Now that we know what our script is doing, let’s go into our package.json file and replace the old test script with our new one.

"test": "mocha test -u bdd -R spec"

Then, in the terminal, run:

npm t

Viola, you have created your first custom script.

4. More scripting

To get into more actual use cases, we will build an extremely basic express application. To get started, install express and save it to your package.json with the following command:

npm install express --save

Then, create a file called server.js. In server.js, type the following code:

var express = require('express');
var app = express()

app.get('/', function (req, res) {
res.send('Hello World')
});
var port = process.argv[2] || 3000;
app.listen(port);
console.log('app listening on port ' + port);

Now, our file structure should now look like this:

Now, run:

npm start

This will automatically look for a “start” command in our package.json, then because we do not have one it will execute server.js. It will also allow us to specify a particular port (process.argv[2]) in the third argument of npm start:

npm start 4000

Now if we navigate to localhost:4000 in our browser, we will get the “hello world” printed to our screen (if we had simply run “npm start”, it would have opened on port 3000):

We will probably want to add on to our start script, as well as be more explicit in starting our app, so let’s go into our package.json and add a custom “start” script as well as a custom development start script. In scripts, add the following(outlined in bold, don’t forget the comma!):

"test": "mocha test -u bdd -R spec",
"start": "node server.js",
"start:dev": "node server.js 4000"

Now running “npm run start:dev” will still give us the same result as above. Running “npm start” will give us our app running on port 3000.

5. Pre & Post scripts

Pre and post scripts do exactly what they sound like they do: they run before and after the main executed script. To set one up, simply prepend the word “pre” or “post” to the script you are running.

"test": "mocha test -u bdd -R spec",
"pretest": "echo 'about to run the test...'",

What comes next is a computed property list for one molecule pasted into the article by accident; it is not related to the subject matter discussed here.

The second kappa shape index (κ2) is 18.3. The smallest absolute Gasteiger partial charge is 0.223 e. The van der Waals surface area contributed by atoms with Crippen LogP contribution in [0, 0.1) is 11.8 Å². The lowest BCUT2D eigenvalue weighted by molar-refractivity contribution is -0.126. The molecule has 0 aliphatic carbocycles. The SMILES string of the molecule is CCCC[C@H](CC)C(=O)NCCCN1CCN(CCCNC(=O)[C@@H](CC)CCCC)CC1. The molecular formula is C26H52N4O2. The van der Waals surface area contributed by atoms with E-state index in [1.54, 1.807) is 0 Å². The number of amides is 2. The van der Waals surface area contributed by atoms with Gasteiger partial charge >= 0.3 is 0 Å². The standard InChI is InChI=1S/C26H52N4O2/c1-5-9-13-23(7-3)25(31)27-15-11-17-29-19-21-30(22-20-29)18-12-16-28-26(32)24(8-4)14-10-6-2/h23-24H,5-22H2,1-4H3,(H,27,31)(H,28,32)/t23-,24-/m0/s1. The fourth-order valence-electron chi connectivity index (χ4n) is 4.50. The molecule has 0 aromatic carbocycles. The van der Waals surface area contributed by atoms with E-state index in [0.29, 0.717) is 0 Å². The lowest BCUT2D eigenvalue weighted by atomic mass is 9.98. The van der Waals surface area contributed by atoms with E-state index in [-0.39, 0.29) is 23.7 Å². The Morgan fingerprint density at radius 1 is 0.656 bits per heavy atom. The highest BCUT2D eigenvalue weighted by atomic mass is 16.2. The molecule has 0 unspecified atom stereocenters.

"posttest": "echo 'the test has been run!'",

"start": "node server.js",
"start:dev": "node server.js 4000"

Now, running:

npm t

Will run, in this order, “pretest” then “test” then “posttest”, and will give you the following output:

You can also run

npm t -s

-s silences npms output from the subtasks, which makes the log output a little tidier. -s is a shortcut for:

—-loglevel=silent

Doing so will give you the following output:

Of course, we can also run the “pretest” or “posttest” scripts alone:

npm run pretest -s

6. JSHint

First, install JSHint:

npm install jshint --save-dev

Second, create a file in the root of the project called .jshintrc

Our file structure should now look like this:

Inside .jshintrc, type the following code:

{
"esnext":"true",
"noyield":"true"
}

esnext — This option tells JSHint that your code uses ECMAScript 6 specific syntax.

noyield — This option suppresses warnings about generator functions with no yield statement in them.

Now, let’s add a lint script to our package.json:

"test": "mocha test -u bdd -R spec",
"pretest": "echo 'about to run the test...'",
"posttest": "echo 'the test has been run!'",
"start": "node server.js",
"start:dev": "node server.js 4000",
"lint": "jshint *.js **/*.js"

Now, running:

npm run lint

Should give you the following output (if you have followed along, leaving out the semicolons from server.js):

Let’s fix that by adding the semicolons in server.js on lines 1, 2, 5, and 11. Now, running npm run lint we should get the following output:

This linting may be a good candidate for our pretest script, let’s replace the current pretest script with the new one:

"test": "mocha test -u bdd -R spec",
"pretest": "npm run lint",
"posttest": "echo 'the test has been run!'",
"start": "node server.js",
"start:dev": "node server.js 4000",
"lint": "jshint *.js **/*.js"

Notice, we are running “npm run” from within the package.json. This is perfectly fine, and very powerful.

Now if we run:

npm t

We should get the following output:

Both mocha and jshint were run!

7. Compiling typescript with npm scripts

First, install the typescript compiler:

npm install typescript --save-dev

Second, create a src/typescript folder in the root of our directory, and create a file named “app.ts”. Also create a lib folder in the root of our directory. Our file structure should now look like this:

In app.ts, type the following code:

class Messenger {
message(name: string) {
return "Hello from the Messenger class, " + name;
}
}
export = Messenger;

In our package.json file, add the “compile:ts” script:

"test": "mocha test -u bdd -R spec",
"pretest": "npm run lint",
"posttest": "echo 'the test has been run!'",
"start": "node server.js",
"start:dev": "node server.js 4000",
"lint": "jshint *.js **/*.js",
"compile:ts": "tsc --outDir ./lib --module commonjs ./src/typescript/app.ts"

tsc — typescript command